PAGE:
I am single and have to admit that, like many other singles, I have mixed emotions about it. Sometimes the freedom to make many choices without consulting with someone else is a compelling argument for singleness. At other times it would be nice to have a regular life partner to share laughter, sadness and success. I realize that my single status is not unique. More than one-half of Americans are now living single and alone, and the numbers are increasing. Young singles may be living alone with the expectation of eventual transition to marriage at some point. There are many single adults who are now divorced and raising children without a partner. Others have made the choice to be single and alone as a lifestyle. Some are managing single life alone but would prefer to be in a relationship or marriage.
There are many ways that singles manage the experience of being alone after a breakup or divorce. Some people quickly become uncomfortable with being alone and immediately find another partner. Others may be angry and bitter or discouraged after a difficult divorce and build emotional walls around themselves to keep from getting hurt again. In some instances singles fill their schedules with as many activities as possible to keep busy or bury themselves in their work.
Being single and alone can be an emotionally difficult experience for some and quite comfortable for others. When singles are unhappy living alone it feels as if everyone else is coupled - walking two-by-two through malls, going to movies or dining out. Many singles say that they feel awkward going to many places alone because there is societal pressure to be coupled in order to fit in. Many believe that the solution for loneliness is to find a relationship. But being lonely is not exclusive to single life. It is important to realize that people in relationships can become emotionally disconnected from their partner and feel lonely too. While it is certainly tempting to try to find another person to remedy feelings of loneliness, depression or anxiety finding someone a few months after a breakup limits the opportunity for learning from the experience.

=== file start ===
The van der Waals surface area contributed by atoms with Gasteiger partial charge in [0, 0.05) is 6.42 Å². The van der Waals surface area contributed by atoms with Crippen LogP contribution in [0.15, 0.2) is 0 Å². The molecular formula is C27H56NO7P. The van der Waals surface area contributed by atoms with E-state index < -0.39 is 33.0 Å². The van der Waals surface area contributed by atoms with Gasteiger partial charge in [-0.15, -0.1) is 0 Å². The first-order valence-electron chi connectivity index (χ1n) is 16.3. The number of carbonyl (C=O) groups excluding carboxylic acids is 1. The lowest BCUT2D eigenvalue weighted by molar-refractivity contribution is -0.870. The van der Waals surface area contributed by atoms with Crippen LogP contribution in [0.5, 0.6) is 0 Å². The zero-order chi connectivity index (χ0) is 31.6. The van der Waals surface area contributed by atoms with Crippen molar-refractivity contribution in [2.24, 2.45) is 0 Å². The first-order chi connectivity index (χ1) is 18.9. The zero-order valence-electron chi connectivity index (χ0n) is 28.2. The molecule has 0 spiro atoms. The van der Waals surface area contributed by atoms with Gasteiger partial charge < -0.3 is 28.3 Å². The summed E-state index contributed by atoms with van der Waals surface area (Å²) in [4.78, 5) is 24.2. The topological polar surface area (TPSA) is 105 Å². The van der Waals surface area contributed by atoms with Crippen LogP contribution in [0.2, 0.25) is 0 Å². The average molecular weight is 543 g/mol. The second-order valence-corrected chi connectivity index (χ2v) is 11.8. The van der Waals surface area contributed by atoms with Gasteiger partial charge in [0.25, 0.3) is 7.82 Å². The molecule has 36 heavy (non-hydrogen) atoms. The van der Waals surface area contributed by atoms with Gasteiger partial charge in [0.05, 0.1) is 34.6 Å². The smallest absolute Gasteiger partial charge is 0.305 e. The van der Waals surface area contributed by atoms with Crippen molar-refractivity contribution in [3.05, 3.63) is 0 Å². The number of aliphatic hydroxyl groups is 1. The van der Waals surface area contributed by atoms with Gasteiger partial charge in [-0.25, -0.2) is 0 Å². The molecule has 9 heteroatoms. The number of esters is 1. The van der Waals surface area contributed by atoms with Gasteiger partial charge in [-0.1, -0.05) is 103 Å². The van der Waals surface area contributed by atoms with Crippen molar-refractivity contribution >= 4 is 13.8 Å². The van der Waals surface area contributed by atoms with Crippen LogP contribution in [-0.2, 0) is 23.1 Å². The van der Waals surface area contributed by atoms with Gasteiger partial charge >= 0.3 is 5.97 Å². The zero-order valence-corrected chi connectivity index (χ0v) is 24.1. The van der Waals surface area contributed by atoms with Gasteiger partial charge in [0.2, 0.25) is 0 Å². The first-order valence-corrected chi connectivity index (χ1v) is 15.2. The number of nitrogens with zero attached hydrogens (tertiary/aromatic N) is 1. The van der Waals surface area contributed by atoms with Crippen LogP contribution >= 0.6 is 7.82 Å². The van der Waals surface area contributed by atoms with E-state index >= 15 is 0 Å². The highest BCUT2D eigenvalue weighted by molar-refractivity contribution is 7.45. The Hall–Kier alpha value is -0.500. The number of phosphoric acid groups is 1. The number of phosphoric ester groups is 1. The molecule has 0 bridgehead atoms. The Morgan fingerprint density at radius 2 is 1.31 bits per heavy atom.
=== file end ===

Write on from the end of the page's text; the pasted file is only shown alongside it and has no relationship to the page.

It helps to adopt a more positive outlook about the advantages of being single. Singles have many more options because they often have more time and are able be more spontaneous and flexible than couples who must adjust to their partner’s habits, schedules, personalities and preferences. The ultimate goal for singles is to achieve some balance in life between work, recreation, people and being alone.
Some suggestions for living single and liking it are:
Adjust your attitude about yourself. Just because you are single does not mean that you are less attractive, interesting, funny or intelligent than people who are in relationships.
Page 2 of 2 - Face your fears. Find out what you are afraid of and conquer it head on.
Consider the many advantages of being single - more freedom, financial independence, and more chance to develop your own identity.
Form social networks of friends or connect with organizations that can provide some companionship and help if you need it.
Learn from the past but don’t get stuck there.
With a little creative thinking single people can learn to enjoy their single lifestyle and thrive.
David Gannon, Ph.D., Psychological and Family Consultants, Canton, Ohio.